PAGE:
Village History

St. Peter’s is a community with a rich and varied history.  One of the oldest settlements in Canada, we have a proud tradition of story-telling.  Read on to find out more about our small but mighty Village!

Historical Village Image1630-1758
St. Peter’s is one of North America’s oldest European settlements, tracing its history to the 1630s when a small fortified settlement named “Saint Pierre” was built by merchants from La Rochelle, France on the isthmus. In 1650, La Rochelle merchant Nicholas Denys took possession of Saint Pierre and encouraged the fur trade with local members of the Mi’kmaq Nation who used the isthmus as a canoe portage route between the Atlantic Ocean and Bras d’Or Lake. In addition to establishing a fur trading post, Denys later used the isthmus as a “haul over road” for portaging small sailing ships from Bras d’Or Lake to the Atlantic and vice versa.

France lost possession of present-day peninsular (main land) Nova Scotia to Britain in the Treaty of Utrecht in 1713. France began moving some Acadian colonists to Ile Royale (present-day Cape Breton Island) to populate this remaining outpost of Acadia. Port Toulouse was created near the 17th century location of the fortified community of Saint Pierre as a logistics base and supply centre for Fortress Louisbourg. To protect Port Toulouse, France built another fortification on the shore. The forts at Port Toulouse and Saint Pierre and settlements in the area were destroyed by the British in 1758 following the fall of Fortress Louisbourg and the rest of Acadia became a British colony.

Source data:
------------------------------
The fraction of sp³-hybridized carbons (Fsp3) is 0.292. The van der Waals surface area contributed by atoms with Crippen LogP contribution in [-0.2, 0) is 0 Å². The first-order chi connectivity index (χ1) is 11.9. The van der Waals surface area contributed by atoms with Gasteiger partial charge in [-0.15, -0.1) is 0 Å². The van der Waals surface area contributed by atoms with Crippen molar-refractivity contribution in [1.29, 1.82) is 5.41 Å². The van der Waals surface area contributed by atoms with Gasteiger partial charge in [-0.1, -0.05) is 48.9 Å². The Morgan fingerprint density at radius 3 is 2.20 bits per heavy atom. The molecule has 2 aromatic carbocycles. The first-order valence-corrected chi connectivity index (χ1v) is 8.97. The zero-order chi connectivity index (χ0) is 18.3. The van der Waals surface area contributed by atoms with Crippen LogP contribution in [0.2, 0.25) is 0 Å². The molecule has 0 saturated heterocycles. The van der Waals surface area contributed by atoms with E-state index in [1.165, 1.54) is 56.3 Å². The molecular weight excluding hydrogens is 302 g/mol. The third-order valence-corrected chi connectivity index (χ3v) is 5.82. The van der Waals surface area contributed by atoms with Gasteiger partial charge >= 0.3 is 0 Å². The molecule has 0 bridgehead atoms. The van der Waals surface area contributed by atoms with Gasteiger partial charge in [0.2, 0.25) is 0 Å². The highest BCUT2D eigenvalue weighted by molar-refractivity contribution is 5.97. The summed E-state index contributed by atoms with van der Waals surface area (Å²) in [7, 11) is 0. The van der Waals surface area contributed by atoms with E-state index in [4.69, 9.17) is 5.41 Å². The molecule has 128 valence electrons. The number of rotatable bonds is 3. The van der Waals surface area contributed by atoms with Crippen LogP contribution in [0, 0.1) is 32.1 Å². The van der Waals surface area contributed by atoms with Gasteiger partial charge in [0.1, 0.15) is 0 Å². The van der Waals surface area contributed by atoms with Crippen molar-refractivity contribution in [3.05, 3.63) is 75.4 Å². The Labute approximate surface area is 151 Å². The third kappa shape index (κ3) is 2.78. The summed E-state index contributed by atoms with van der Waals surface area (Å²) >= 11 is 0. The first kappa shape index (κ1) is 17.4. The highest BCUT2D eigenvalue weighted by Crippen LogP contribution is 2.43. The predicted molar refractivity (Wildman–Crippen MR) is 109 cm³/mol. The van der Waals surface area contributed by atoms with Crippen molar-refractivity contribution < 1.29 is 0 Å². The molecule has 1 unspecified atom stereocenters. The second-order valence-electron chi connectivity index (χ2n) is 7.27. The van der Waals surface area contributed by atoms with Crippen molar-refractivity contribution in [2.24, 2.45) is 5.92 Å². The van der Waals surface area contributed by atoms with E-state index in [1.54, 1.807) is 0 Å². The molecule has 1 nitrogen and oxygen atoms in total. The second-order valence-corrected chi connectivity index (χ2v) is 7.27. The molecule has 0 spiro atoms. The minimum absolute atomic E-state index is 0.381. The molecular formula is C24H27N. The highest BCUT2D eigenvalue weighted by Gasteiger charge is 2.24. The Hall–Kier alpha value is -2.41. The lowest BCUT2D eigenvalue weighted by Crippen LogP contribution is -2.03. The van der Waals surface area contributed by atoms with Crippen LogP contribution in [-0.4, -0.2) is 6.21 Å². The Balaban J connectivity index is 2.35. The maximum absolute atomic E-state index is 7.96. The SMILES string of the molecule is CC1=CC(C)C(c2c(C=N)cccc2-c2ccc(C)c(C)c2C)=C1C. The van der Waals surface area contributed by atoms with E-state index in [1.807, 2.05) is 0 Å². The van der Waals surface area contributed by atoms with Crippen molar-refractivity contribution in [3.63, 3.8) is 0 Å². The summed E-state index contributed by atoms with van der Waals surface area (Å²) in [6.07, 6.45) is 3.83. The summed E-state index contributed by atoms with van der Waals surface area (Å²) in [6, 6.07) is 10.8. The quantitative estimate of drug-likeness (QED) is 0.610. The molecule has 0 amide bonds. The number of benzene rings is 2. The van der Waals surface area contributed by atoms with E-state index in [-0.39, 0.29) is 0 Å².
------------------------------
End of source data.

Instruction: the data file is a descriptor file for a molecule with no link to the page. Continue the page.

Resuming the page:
1758-present
Acadia in its entirety was given the name Nova Scotia, which was used as the name used since 1713 for Britain’s portion of the territory. Britain sponsored settlers and displaced veterans from the Seven Years’ War to move into the area of Saint Pierre/Port Toulouse. France declared war on Great Britain on February 1, 1793 during the French Revolutionary Wars. In response, Britain built Fort Dorchester on the summit of Mount Granville, a hill overlooking the isthmus.

Historical Village ImageThe village of St. Peters was founded early in the 1800s. Local residents rehabilitated Denys’s old “haul over road”, laying wood skids for portaging small sailing ships across the isthmus. The route through Bras d’Or Lake was considered a much shorter and safer voyage to Sydney than traveling around the exposed southern coast of Cape Breton Island. In 1825 a feasibility study into building a canal was undertaken. Construction of the St. Peters Canal began in 1854 and took 15 years of digging, blasting and drilling through a solid granite hill 20 m (65 ft high to build a channel 800 m (2,600 ft long with an average width of 30 m (100 ft). The canal opened in 1869 at the dawn of the industrial age on Cape Breton Island. There can be a tidal difference of up to 1.4 m (4.5 ft) thus a lock was designed to regulate water levels.

The walls of the canal were lined with timber planking and locks were installed at each end. Modifications to the canal and lock continued until 1917 and the canal saw moderate to heavy use by small coastal steamships and barges, particularly during the First and Second World Wars when coal from the Sydney Coal Field was transported on this sheltered inland route to avoid U boats. A marble quarry on the western shore of Bras d’Or Lake at Marble Mountain also generated some shipping traffic.

Historical Village ImageThe canal was designated a National Historic Site in 1929 and the federal government took over its operation. Parks Canada is the government agency responsible for its maintenance and operation and undertook a major project to restore both entrances to the canal in 1985. During the postwar, commercial shipping has largely avoided traveling through Bras d’Or Lake and the canal is almost exclusively used by pleasure boats, particularly sail boats with the increased popularity of cruising Bras d’Or Lake in recent decades.

Parks Canada operates the canal from May to October each year. Vessels transiting the canal are limited by the size of the lock, which measures 91.44 m (301 ft) long, 14.45 m (47 ft) wide, and 4.88m (16 ft) draught. The ruins of Nicholas Denys’s Fort Saint Pierre are located on the grounds of the lock master’s house (ca. 1876) and the ruins of Fort Dorchester are located on Mount Granville which overlooks the Atlantic approach to the canal.